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What The Cast Of Boogie Nights Is Doing Today

"Boogie Nights," the second film from writer/director Paul Thomas Anderson, opened in October 1997 to rave reviews, and it immediately established Anderson as a major new talent. The film is a two-and-a-half-hour epic about the world of porno in the seventies that was loosely based on the life of the late porn king John Holmes. The film was a feast for any actor. 

"Boogie Nights" was a little indie film that had the potential to grow into a crossover hit like "Pulp Fiction," and while it wasn't a money-making hit when it was first released, It immediately established Anderson as a major new filmmaking talent like Tarantino. The film's cult status has grown strong over the years.

And like "Pulp Fiction," "Boogie Nights" launched a lot of actors' careers, and it gave character actors who'd been working in Hollywood a new spotlight as they were finally noticed after years of toil. ("Boogie Nights" also could have been a big comeback role for Burt Reynolds, and although he disliked the film, he gave a terrific performance). 

As for Anderson's career, instead of selling out and making Marvel and "Fast and Furious" movies, he continued to follow his own idiosyncratic vision with films like "There Will Be Blood," "Phantom Thread," and "Licorice Pizza." Have you ever wondered what the rest of the "Boogie Nights" cast has been up to since the film's release 25 years ago?

Mark Wahlberg

When Mark Wahlberg starred in "Boogie Nights," he was already well-known as a rapper and a model for Calvin Klein. Wahlberg's performance as Dirk Diggler proved he was a terrific actor and that he had what it took to be an A-list movie star. (Leonardo DiCaprio, who was also coming up fast, almost played Diggler but eventually turned down the role).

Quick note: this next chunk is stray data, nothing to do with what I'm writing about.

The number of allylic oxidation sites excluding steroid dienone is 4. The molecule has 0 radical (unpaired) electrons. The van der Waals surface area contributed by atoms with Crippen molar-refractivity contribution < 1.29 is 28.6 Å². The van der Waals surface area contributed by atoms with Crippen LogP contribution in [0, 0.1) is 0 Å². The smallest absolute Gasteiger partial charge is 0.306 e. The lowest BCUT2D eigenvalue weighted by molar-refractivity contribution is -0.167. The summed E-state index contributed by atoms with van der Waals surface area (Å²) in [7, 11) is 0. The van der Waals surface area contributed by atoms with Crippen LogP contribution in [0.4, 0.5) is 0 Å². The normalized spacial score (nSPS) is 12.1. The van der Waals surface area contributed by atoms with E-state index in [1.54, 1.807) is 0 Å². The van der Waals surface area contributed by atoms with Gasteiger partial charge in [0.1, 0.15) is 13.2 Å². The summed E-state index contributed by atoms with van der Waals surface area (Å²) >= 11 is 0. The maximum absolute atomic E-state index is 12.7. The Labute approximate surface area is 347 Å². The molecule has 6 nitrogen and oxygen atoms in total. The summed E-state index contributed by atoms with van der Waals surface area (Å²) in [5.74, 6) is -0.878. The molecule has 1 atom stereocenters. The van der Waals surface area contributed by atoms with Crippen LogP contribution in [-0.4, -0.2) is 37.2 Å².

Wahlberg built his acting career gradually, and right before "Nights," he was noted for his performance as an obsessed boyfriend stalking Reese Witherspoon in the thriller "Fear." Since "Boogie Nights," Wahlberg has had hits and misses, but his batting average has been pretty strong with such films as "Three Kings," which is one of the movies he has starred in for David O. Russell. Other films include "The Yards," the 2003 remake of "The Italian Job," and "The Perfect Storm," where he costarred with "Boogie Nights" alumni John C. Reilly,

Other credits include Martin Scorsese's "The Departed," M. Night Shyamalan's "The Happening," among others. Recently Wahlberg made his passion project, "Father Stu," which is the true story of a man who, like Wahlberg, was a bad boy growing up, but he eventually turned his life around, became a priest, and touched thousands of lives.

William H. Macy

Macy played cuckolded husband Little Bill in "Boogie Nights." Macy was another character actor who had been working under the radar in Hollywood for a long time before he got a boost from the acclaimed Coen Brothers' masterpiece "Fargo." Macy often played sad, troubled characters similar to Little Bill. Macy was even hailed as "Cinema's Number One Loser" on YouTube.